Will that independence lead Sutton to strike down gay marriage bans in Michigan, Kentucky, Ohio, and Tennessee? Or will his conservatism push him to uphold the states’ laws? Based on Wednesday’s arguments, marriage advocates have good reason to worry. Unlike Cook, who clearly viewed gay marriage prohibitions as a rational state policy, Sutton seemed to scowl at the prospect of excluding an entire class of people from marriage. But unlike Daughtrey—who fiercely questioned the state’s interest in discriminating against gays at every turn—Sutton appeared exceedingly hesitant to bring gay marriage to America through judicial fiat.
Sutton has two hang-ups. The first is not terribly unreasonable. In a 1972 case called Baker v. Nelson, the Supreme Court dismissed a challenge to Minnesota’s gay marriage ban “for want of a substantial federal question”—that is to say, the court didn’t see a constitutional flaw in the ban. The case was decided through a summary affirmance of a lower court ruling, meaning the justices didn’t hear arguments or write a real opinion. But a summary affirmance is generally considered to be binding precedent on lower courts.
You might think that Justice Anthony Kennedy would confront Baker—the only Supreme Court precedent to deal directly with the merits of state gay marriage bans—when he overturned DOMA. But instead, he ignored it, perhaps in an effort to leave the whole question of state-level bans for another day. Every district court that has since struck down these bans worked around Baker by citing a somewhat ambiguous loophole: A summary affirmance might not be controlling precedent when it has since been undermined by “doctrinal developments.”
The question for Sutton, then, is simple: Does the trio of great gay rights cases (Romer, Lawrence, and Windsor) render Baker’s holding completely moot? Or does Baker remain binding precedent? Sutton seemed to lean toward keeping Baker on life support for now and letting the Supreme Court pull the plug, noting:
Even when you see one line of cases crumbling, lower courts aren’t allowed to infer, and anticipatorily overrule, this other line of cases. So as a matter of hierarchy, aren’t we stuck with Baker?
But then Sutton seemed to walk back his statement, musing that “the legal reasoning in other cases”—Romer, Lawrence, and especially Windsor—were “totally inconsistent with Baker.” At the end of his colloquy on the topic, he seemed a little stumped, and more than a little frustrated.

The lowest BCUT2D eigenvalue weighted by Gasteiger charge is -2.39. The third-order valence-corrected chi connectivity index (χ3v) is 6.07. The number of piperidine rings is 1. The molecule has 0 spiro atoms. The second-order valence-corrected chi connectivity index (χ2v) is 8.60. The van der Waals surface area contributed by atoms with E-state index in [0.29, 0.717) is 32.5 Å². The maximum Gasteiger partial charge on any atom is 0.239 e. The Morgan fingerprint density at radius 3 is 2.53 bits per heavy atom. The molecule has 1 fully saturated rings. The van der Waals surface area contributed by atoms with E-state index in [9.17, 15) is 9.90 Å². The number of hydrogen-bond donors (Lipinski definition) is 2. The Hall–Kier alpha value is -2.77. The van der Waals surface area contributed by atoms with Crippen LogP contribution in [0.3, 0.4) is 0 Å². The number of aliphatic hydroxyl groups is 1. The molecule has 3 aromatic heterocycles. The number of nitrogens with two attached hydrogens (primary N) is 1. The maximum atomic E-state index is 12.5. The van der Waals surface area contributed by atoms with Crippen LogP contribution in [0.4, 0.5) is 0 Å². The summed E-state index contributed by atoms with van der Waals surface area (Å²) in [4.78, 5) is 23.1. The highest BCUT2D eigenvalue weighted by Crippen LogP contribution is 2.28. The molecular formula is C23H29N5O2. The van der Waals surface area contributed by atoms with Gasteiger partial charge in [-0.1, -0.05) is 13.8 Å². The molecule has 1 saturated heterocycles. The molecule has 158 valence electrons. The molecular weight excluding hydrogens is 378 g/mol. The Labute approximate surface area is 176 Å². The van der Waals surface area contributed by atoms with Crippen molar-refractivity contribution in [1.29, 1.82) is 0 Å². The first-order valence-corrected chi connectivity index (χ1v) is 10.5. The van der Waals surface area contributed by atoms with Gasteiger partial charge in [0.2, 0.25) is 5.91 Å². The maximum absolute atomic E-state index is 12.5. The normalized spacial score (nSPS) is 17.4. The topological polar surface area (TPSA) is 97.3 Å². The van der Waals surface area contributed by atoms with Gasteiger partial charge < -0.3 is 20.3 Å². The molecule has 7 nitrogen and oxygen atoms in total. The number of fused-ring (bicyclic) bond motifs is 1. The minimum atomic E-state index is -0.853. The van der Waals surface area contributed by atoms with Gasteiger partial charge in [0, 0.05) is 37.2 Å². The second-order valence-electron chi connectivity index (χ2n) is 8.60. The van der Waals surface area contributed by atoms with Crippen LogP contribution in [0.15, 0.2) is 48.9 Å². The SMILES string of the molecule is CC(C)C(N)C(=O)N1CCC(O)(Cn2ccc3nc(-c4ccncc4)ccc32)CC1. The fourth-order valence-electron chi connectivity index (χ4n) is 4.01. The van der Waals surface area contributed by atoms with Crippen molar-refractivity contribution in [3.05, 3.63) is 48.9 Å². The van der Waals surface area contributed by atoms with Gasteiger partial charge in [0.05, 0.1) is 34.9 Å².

Dale Carpenter also believes that the panel, which is dominated by two George W. Bush appointees one of which is Judge Sutton, is likely to uphold the bans:
First, I think Judge Sutton is most apt to accept the view that the Supreme Court’s 1972 summary refusal to hear an appeal in Baker v. Nelson, a case in which the Minnesota Supreme Court rejected a same-sex marriage claim, is still binding on lower courts. The main argument against that view has been that significant doctrinal changes since 1972 have eroded the precedential authority of Baker. Sutton suggested that he thought things were a bit murky, but that lower courts were probably still bound by it. If that’s the basis for his opinion, it could actually be a quite brief decision simply rejecting the claims as precluded by Baker. It would then avoid all of the difficulties in deciding the substantive merits of the same-sex marriage claims, like whether there’s a fundamental right to marry, or whether sexual-orientation discrimination should be subject to heightened scrutiny, or whether there’s animus in state constitutional amendments, or whether there’s even a rational basis for laws limiting marriage to opposite-sex couples. If Baker controls-a conclusion all of the other federal courts have rejected since Windsor-then the Sixth Circuit is bound by it regardless of the merits. The Supreme Court, of course, will not be so inhibited and any opinion along these lines by the Sixth Circuit would be a parenthetical in a footnote in the history of these cases. If same-sex marriage advocates are going to lose in the Sixth Circuit, as appears likely, the least harmful loss would be one grounded on Baker.
Second, if the merits are reached, Sutton appeared ready to rule against the plaintiffs (though this is more doubtful). He seemed quite sympathetic to the policy arguments for same-sex marriage, but didn’t embrace the argument that the fundamental right to marry includes same-sex couples. He also doubted that there wasn’t at least a rational basis for existing marriage laws. He also leaned toward the view (although again this isn’t certain) that Sixth Circuit precedent precluded a holding that anti-gay discrimination is suspect.